FIG. 12 is a flow diagram illustrating the steps carried out by the computer of FIG. 1 when automatically generating individual classroom instruction strategies in accordance with the method of the present invention. The method automatically generates a classroom profile learning style report by grouping individual profile reports. The key factors are identified and class percentages determined. The classroom profile is generated from this compiled data.
FIG. 13 is a flow diagram illustrating the steps carried out by the computer of FIG. 1 when automatically generating instructor teaching strategies for custom mixtures of student profiles in accordance with the present invention. The method automatically generates a classroom strategy report by grouping individual profile reports. The key factors are identified and class percentages determined. The classroom profile is generated from this compiled data. Key factors are assigned appropriate strategies in the classroom strategy report.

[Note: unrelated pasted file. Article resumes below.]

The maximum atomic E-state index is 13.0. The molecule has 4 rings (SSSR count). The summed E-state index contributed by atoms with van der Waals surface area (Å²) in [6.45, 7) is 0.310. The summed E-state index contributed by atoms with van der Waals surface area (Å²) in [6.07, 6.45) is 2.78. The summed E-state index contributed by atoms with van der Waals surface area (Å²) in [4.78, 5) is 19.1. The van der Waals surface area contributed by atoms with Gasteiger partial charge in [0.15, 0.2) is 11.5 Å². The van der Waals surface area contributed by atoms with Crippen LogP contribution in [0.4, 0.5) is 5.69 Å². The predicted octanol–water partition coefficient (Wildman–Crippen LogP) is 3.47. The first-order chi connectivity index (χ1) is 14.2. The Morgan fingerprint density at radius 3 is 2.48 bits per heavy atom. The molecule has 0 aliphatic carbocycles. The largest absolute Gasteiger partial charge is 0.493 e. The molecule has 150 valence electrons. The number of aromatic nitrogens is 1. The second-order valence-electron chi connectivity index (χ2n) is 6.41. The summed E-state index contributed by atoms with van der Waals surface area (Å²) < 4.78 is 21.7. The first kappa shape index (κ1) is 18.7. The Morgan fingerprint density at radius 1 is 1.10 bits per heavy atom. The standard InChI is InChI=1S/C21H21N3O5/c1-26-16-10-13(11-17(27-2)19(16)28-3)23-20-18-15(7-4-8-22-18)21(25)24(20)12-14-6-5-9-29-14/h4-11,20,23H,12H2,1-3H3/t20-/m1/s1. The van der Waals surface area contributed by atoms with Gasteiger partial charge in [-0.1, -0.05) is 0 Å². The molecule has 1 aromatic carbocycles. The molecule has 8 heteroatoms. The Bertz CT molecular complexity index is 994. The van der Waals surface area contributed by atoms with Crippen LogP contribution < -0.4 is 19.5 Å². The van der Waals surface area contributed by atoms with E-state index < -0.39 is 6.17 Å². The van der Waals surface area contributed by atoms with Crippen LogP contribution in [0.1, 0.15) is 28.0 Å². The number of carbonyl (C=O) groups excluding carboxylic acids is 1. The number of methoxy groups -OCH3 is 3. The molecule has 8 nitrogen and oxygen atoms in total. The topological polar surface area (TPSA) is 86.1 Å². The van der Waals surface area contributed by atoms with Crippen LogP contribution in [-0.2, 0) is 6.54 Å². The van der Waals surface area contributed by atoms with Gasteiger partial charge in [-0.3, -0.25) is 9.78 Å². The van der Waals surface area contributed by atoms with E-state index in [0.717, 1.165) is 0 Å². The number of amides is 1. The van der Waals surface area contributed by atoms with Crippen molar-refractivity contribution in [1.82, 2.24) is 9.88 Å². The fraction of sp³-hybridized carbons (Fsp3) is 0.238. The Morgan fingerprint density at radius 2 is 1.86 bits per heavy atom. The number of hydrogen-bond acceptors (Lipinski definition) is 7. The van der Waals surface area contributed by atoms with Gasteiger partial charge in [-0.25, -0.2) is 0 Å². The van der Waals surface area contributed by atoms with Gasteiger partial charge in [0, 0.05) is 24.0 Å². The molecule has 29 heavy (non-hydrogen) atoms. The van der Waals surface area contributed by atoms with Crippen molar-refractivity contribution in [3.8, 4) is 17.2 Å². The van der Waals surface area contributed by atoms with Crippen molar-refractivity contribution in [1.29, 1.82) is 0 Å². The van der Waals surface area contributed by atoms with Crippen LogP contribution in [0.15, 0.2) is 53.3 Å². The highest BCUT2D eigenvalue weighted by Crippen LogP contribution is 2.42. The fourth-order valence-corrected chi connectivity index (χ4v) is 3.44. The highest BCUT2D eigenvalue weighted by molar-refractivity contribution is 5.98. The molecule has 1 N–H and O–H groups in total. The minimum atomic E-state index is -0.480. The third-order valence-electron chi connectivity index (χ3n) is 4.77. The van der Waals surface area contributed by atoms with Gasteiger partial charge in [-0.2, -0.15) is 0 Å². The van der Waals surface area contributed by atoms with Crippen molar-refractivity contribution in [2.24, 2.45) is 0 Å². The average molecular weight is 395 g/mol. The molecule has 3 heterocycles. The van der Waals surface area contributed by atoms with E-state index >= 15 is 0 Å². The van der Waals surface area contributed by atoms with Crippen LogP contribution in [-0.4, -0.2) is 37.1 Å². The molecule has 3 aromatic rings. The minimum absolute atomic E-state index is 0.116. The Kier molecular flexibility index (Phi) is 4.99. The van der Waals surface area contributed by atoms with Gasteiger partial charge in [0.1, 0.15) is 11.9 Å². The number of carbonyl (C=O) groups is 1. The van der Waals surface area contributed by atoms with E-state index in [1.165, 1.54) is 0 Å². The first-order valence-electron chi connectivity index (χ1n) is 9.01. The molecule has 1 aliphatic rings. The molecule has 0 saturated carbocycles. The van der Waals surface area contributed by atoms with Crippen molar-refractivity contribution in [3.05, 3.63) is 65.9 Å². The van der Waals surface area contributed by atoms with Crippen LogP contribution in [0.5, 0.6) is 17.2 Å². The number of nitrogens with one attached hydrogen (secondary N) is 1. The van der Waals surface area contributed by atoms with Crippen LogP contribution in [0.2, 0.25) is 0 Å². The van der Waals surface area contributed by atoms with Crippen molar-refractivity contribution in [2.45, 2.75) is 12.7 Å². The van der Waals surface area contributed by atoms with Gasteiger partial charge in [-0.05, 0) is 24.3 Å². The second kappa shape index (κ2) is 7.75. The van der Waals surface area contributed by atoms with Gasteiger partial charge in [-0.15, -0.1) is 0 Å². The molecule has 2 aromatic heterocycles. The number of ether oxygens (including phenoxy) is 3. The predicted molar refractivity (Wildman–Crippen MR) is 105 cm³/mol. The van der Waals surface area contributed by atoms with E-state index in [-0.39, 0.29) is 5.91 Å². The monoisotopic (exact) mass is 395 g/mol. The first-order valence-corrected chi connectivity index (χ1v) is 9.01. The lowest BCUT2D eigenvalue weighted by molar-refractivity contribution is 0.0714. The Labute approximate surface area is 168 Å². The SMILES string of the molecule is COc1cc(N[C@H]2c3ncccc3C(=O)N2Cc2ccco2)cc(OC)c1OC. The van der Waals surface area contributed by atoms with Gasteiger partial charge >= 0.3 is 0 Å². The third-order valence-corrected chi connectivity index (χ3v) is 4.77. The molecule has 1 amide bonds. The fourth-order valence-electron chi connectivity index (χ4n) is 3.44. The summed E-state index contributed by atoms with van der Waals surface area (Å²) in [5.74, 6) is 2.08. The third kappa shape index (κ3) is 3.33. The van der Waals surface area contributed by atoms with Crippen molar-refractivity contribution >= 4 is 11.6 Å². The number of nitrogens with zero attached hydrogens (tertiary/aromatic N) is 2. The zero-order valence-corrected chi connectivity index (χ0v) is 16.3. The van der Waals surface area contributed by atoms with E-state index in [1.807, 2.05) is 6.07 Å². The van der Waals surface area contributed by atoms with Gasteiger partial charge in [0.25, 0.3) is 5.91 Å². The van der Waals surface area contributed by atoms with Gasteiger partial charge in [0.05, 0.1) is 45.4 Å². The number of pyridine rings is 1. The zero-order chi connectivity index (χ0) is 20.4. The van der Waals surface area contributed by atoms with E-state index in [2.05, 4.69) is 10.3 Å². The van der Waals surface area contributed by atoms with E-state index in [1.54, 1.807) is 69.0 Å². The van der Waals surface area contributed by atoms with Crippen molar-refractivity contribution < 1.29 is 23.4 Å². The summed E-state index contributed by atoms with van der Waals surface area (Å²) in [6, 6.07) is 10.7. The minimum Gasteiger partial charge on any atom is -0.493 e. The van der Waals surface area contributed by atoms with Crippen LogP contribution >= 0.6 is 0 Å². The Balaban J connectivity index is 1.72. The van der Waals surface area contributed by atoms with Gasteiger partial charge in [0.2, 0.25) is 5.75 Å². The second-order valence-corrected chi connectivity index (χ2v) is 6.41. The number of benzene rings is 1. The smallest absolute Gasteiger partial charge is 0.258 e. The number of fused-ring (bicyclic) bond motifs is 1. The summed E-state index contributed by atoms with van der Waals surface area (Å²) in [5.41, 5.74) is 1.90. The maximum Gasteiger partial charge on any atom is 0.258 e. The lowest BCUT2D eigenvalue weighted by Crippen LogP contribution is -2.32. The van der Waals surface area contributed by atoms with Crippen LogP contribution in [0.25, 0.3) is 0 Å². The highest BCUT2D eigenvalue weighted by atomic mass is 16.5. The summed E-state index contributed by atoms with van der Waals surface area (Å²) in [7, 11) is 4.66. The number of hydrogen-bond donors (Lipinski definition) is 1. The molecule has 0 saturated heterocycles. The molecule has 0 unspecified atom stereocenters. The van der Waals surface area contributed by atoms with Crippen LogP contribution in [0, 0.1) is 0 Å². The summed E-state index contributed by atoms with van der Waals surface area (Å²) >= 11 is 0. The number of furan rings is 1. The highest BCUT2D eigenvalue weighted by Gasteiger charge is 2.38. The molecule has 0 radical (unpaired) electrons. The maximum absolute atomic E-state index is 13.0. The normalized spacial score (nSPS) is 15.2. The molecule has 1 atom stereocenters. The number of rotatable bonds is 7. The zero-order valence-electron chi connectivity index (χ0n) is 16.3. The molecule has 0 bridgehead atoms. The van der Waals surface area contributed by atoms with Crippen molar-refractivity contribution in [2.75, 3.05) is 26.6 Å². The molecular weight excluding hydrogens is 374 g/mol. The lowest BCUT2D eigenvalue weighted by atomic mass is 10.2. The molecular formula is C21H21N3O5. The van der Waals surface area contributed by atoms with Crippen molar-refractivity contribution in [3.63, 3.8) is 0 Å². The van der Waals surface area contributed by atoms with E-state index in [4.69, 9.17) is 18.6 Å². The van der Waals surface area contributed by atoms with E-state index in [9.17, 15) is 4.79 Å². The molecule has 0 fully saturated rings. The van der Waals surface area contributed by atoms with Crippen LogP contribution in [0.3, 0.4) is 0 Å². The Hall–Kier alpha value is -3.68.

Referring now to FIGS. 14 and 15 the following is an explanation of the disclosed survey, data collection and scoring process utilizing the Disposition trait category. A learning style profile is comprised of an individual's personal factor preferences in several categories. Each category has multiple factors. The individual is presented a survey question for each factor and given multiple choice answers from which to select.
The Disposition trait category has four (4) factors, which are surveyed.